Jan 08 2019

Spain in Yellow: Warm and Homey Flavors of Spanish Gastronomy

Fun, kindness, optimism, stability... these are just four emotional states that can be associated with the color yellow. After touring Spanish gastronomy in red and orange, our next stop on this colorful adventure has to do with savoring the color yellow in Spain. Will you join us?

Looking at the foods, wines and gastronomic culture of Spain from the perspective of color is a truly fascinating exercise. The same thing always happens. You start with a certain amount of skepticism, convinced that it will be hard to find references for just one color, but then the surprises start to pour in. Wonderfully suggestive examples begin emerging, one after another. We already know what red and orange taste like in Spain. Now it’s yellow’s turn!

Our first stop

Two fruits that are stars of the Spanish horticultural tradition in fall and winter. The first of these is membrillo (quince), which is still cultivated in Andalusia and forms the basis for one of the sweets most closely linked to this country’s culinary traditions: dulce de membrillo (quince paste). The second is a product of which Spain is the European leader in both production and export, lemon. Its aroma immediately conjures the essence of the Mediterranean, sun, light and freshness.

Second stop:

 

The yellow that is found in innumerable desserts; sweet morsels that are representative of the Spanish tradition of using eggs in their preparation. The spongy sobaos of Cantabria (delicious cakes made from butter, eggs and flour), the always delectable crema catalana (an irresistible custard made from egg yolks, milk, sugar and cornstarch), and the legendary marzipan from Toledo (sugar, almonds and milk), are just three examples.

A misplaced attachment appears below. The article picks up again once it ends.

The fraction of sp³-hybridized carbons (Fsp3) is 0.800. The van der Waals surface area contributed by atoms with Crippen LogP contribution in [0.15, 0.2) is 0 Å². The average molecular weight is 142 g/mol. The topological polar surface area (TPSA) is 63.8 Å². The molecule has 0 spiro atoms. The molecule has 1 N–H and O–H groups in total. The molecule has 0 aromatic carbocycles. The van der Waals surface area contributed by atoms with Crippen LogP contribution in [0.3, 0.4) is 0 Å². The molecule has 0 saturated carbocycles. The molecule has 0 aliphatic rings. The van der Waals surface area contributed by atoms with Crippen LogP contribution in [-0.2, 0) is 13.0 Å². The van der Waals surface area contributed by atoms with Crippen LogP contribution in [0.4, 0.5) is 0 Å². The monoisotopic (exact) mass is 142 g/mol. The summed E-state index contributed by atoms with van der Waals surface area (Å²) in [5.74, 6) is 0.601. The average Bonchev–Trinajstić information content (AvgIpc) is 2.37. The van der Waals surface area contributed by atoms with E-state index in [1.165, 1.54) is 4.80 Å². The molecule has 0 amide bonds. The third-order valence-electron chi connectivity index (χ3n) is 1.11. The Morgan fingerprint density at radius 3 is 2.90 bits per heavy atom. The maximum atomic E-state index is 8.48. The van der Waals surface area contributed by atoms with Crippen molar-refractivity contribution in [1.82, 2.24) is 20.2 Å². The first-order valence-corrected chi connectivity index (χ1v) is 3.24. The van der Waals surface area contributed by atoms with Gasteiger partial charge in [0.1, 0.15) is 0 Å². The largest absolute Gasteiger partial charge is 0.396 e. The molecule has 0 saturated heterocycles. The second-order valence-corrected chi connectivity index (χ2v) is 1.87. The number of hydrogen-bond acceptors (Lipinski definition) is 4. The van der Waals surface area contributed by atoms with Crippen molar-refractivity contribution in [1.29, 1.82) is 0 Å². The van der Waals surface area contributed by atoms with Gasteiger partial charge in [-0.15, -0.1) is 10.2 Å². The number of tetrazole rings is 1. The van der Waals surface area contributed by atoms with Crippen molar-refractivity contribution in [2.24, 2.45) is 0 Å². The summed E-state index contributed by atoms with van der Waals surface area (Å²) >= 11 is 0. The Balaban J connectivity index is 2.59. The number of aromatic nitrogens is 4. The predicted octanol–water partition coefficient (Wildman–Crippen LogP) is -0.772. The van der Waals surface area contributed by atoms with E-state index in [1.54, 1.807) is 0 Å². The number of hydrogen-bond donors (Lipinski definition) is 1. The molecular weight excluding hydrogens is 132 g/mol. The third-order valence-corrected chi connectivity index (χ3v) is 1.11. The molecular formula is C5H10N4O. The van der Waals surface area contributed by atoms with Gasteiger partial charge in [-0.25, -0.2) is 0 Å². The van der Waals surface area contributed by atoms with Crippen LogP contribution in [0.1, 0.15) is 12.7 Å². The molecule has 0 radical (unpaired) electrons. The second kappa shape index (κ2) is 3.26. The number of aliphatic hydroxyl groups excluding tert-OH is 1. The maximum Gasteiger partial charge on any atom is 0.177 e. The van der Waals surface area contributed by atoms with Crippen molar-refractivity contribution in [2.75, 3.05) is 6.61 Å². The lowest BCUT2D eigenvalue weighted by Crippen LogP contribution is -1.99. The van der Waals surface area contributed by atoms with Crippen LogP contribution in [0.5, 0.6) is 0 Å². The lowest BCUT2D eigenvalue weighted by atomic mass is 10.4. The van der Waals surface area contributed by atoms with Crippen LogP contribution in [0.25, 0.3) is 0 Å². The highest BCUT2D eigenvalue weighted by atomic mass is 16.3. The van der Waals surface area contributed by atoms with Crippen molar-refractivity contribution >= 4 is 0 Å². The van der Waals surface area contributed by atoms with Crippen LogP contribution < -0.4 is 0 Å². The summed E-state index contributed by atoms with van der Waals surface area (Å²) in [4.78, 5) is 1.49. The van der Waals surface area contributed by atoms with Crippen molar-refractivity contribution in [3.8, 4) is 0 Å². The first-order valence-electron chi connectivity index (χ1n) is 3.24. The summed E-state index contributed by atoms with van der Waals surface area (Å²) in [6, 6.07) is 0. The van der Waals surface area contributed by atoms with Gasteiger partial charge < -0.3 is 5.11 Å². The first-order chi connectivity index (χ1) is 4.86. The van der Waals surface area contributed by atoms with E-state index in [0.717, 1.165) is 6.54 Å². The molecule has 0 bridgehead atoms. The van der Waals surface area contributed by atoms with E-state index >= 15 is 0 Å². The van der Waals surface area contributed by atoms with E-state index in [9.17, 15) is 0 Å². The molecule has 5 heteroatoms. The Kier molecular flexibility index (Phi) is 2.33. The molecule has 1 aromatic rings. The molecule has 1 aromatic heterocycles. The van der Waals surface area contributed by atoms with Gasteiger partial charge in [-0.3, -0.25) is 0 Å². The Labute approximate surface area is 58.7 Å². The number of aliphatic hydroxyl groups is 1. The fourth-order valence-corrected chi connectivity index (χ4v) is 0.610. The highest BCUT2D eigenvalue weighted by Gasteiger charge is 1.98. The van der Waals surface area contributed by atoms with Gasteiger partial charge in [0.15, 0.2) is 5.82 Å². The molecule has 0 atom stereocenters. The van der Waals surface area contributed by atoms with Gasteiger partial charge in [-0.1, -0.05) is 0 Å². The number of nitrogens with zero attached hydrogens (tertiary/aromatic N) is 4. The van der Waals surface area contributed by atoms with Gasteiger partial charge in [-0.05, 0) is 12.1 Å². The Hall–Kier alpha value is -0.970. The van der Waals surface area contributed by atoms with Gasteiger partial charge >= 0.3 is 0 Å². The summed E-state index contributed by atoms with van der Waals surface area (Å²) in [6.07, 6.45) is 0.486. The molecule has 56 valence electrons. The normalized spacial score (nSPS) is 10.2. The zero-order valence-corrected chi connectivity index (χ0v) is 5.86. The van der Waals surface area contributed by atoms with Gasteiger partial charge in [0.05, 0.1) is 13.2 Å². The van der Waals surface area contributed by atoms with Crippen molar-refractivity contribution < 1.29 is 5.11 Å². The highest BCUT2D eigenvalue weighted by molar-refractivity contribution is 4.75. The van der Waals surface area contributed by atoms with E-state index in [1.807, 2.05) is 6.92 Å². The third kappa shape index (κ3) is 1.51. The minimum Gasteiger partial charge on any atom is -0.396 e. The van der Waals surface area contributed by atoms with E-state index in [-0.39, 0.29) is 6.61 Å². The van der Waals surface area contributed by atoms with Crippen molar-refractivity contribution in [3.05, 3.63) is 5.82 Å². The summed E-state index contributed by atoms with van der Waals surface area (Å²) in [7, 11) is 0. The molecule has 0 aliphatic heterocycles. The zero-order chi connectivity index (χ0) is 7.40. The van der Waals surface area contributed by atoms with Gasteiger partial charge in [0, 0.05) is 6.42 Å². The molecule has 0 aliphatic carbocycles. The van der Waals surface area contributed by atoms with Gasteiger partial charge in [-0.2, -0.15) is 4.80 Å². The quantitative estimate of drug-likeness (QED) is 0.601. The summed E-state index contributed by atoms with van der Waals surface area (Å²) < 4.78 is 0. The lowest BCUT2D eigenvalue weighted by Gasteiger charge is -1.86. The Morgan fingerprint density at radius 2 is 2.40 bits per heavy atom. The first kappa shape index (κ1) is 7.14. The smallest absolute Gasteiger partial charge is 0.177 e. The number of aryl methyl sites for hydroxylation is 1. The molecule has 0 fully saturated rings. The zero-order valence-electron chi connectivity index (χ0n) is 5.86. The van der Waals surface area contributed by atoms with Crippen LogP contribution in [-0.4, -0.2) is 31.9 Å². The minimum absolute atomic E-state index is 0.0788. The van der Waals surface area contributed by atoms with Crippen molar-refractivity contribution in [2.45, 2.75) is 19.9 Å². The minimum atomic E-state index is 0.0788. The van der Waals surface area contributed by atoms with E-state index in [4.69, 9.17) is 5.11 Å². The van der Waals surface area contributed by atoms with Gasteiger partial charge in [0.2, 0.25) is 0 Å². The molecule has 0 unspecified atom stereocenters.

Third stop:

 

The great potential of Spanish white wines is undisputable, from the most well-known varieties like Verdejo or Albariño, to emerging wines like those made from Garnacha Blanca or Hondarribi Zuri grapes. Their hues vary depending on the variety used, the wine making process, aging times, etc. Special attention should be given to the fascinating yellow of the Sherry wines Fino de Jerez and Manzanilla de Sanlúcar de Barrameda, and of course to Qualified Single-Estate Cavas...

Fourth stop:

The universe of Spanish extra virgin olive oil. In recent years, producers have been striving to collect their olives a bit sooner, using early harvests as a means to preserve the freshness of the varieties. The results have been olive oils that mingle the traditional deep yellows of olive oil with slightly greener hues.

Fifth stop:

 

Spain in yellow also tastes like cheese. This means cow’s milk cheeses like the Arzúa Ulloa from Galicia, and that of Mahón-Menorca, as well as sheep’s milk cheeses like Zamorano and Manchego. And if we then accompany these cheeses with a good artisanal bread (in recent years, Spain is enjoying the trend of recovering rustic and traditional styles of bread making, yielding a good crumb and even better crust), it is an automatic 10!

The journey ends here:

 

Yellow in nature. Touring Spanish wine country during the second half of November reveals the yellow explosion of the grape leaves on white grape vines. In cities, we get an inkling of what this must look like thanks to the yellow leaves on the trees in the Retiro Park in Madrid, the Campo de San Francisco in Oviedo, Campo Grande in Valladolid, and Doña Casilda park in Bilbao.

After savoring red, orange and yellow, our tour will soon continue with Spain in purple...
 

 

Text: Rodrigo García / @ICEX

Translation: Adrienne Smith / @ICEX

Photos: @ICEX

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